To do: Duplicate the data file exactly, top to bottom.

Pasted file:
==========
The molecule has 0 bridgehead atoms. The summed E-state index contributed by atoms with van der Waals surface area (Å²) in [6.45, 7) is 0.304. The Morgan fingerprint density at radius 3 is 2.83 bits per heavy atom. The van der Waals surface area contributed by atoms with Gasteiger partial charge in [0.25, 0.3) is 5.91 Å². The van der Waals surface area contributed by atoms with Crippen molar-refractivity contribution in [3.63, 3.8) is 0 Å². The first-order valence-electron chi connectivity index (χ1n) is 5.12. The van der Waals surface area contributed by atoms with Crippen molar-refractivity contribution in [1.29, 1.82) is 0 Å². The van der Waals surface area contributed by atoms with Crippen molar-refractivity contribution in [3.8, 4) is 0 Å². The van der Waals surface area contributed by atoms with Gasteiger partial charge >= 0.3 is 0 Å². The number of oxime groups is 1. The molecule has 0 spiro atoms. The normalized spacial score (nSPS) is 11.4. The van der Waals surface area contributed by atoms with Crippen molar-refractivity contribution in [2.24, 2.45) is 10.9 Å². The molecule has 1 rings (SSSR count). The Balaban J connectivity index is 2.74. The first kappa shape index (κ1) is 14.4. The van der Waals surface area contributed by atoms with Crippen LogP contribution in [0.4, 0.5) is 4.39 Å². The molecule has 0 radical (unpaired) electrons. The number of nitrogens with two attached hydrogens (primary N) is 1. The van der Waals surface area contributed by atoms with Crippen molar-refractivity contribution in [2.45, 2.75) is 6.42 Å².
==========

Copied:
The molecule has 0 bridgehead atoms. The summed E-state index contributed by atoms with van der Waals surface area (Å²) in [6.45, 7) is 0.304. The Morgan fingerprint density at radius 3 is 2.83 bits per heavy atom. The van der Waals surface area contributed by atoms with Gasteiger partial charge in [0.25, 0.3) is 5.91 Å². The van der Waals surface area contributed by atoms with Crippen molar-refractivity contribution in [3.63, 3.8) is 0 Å². The first-order valence-electron chi connectivity index (χ1n) is 5.12. The van der Waals surface area contributed by atoms with Crippen molar-refractivity contribution in [1.29, 1.82) is 0 Å². The van der Waals surface area contributed by atoms with Crippen molar-refractivity contribution in [3.8, 4) is 0 Å². The van der Waals surface area contributed by atoms with Gasteiger partial charge >= 0.3 is 0 Å². The number of oxime groups is 1. The molecule has 0 spiro atoms. The normalized spacial score (nSPS) is 11.4. The van der Waals surface area contributed by atoms with Crippen molar-refractivity contribution in [2.24, 2.45) is 10.9 Å². The molecule has 1 rings (SSSR count). The Balaban J connectivity index is 2.74. The first kappa shape index (κ1) is 14.4. The van der Waals surface area contributed by atoms with Crippen LogP contribution in [0.4, 0.5) is 4.39 Å². The molecule has 0 radical (unpaired) electrons. The number of nitrogens with two attached hydrogens (primary N) is 1. The van der Waals surface area contributed by atoms with Crippen molar-refractivity contribution in [2.45, 2.75) is 6.42 Å².